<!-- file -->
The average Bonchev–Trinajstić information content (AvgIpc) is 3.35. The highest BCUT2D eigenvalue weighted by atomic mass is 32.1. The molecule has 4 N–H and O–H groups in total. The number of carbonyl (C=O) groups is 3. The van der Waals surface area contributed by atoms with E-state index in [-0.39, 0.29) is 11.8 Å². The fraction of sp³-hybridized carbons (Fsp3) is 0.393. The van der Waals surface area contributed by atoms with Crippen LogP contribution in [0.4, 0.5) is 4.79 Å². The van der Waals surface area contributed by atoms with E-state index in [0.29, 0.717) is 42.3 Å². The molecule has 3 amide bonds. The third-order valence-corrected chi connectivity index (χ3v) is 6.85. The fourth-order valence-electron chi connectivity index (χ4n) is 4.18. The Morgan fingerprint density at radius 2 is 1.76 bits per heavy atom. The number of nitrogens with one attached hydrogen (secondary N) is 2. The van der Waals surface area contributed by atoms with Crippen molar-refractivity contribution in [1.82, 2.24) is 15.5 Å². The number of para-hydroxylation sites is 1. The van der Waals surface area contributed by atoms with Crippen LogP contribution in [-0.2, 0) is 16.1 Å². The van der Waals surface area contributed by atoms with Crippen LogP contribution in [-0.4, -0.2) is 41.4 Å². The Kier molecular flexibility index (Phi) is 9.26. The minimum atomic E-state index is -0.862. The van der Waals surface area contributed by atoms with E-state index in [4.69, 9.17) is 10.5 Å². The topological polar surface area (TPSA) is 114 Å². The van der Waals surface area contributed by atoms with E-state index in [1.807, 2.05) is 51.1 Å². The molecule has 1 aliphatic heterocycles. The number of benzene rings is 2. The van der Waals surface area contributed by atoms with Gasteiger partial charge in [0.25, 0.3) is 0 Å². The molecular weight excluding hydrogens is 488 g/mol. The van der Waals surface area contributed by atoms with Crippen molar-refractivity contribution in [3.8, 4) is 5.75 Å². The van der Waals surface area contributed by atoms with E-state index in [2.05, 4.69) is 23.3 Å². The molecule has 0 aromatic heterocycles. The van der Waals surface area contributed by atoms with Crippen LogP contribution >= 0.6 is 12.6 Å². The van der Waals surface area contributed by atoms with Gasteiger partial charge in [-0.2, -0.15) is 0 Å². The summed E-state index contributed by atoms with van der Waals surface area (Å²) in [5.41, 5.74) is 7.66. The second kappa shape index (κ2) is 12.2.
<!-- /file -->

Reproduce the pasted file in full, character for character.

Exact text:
The average Bonchev–Trinajstić information content (AvgIpc) is 3.35. The highest BCUT2D eigenvalue weighted by atomic mass is 32.1. The molecule has 4 N–H and O–H groups in total. The number of carbonyl (C=O) groups is 3. The van der Waals surface area contributed by atoms with E-state index in [-0.39, 0.29) is 11.8 Å². The fraction of sp³-hybridized carbons (Fsp3) is 0.393. The van der Waals surface area contributed by atoms with Crippen LogP contribution in [0.4, 0.5) is 4.79 Å². The van der Waals surface area contributed by atoms with E-state index in [0.29, 0.717) is 42.3 Å². The molecule has 3 amide bonds. The third-order valence-corrected chi connectivity index (χ3v) is 6.85. The fourth-order valence-electron chi connectivity index (χ4n) is 4.18. The Morgan fingerprint density at radius 2 is 1.76 bits per heavy atom. The number of nitrogens with one attached hydrogen (secondary N) is 2. The van der Waals surface area contributed by atoms with Crippen molar-refractivity contribution in [1.82, 2.24) is 15.5 Å². The number of para-hydroxylation sites is 1. The van der Waals surface area contributed by atoms with Crippen LogP contribution in [-0.2, 0) is 16.1 Å². The van der Waals surface area contributed by atoms with Crippen LogP contribution in [-0.4, -0.2) is 41.4 Å². The Kier molecular flexibility index (Phi) is 9.26. The minimum atomic E-state index is -0.862. The van der Waals surface area contributed by atoms with E-state index in [4.69, 9.17) is 10.5 Å². The topological polar surface area (TPSA) is 114 Å². The van der Waals surface area contributed by atoms with E-state index in [1.807, 2.05) is 51.1 Å². The molecule has 1 aliphatic heterocycles. The number of benzene rings is 2. The van der Waals surface area contributed by atoms with Gasteiger partial charge in [0.25, 0.3) is 0 Å². The molecular weight excluding hydrogens is 488 g/mol. The van der Waals surface area contributed by atoms with Crippen molar-refractivity contribution in [3.8, 4) is 5.75 Å². The van der Waals surface area contributed by atoms with E-state index in [2.05, 4.69) is 23.3 Å². The molecule has 0 aromatic heterocycles. The van der Waals surface area contributed by atoms with Crippen LogP contribution >= 0.6 is 12.6 Å². The van der Waals surface area contributed by atoms with Gasteiger partial charge in [-0.2, -0.15) is 0 Å². The summed E-state index contributed by atoms with van der Waals surface area (Å²) in [5.41, 5.74) is 7.66. The second kappa shape index (κ2) is 12.2.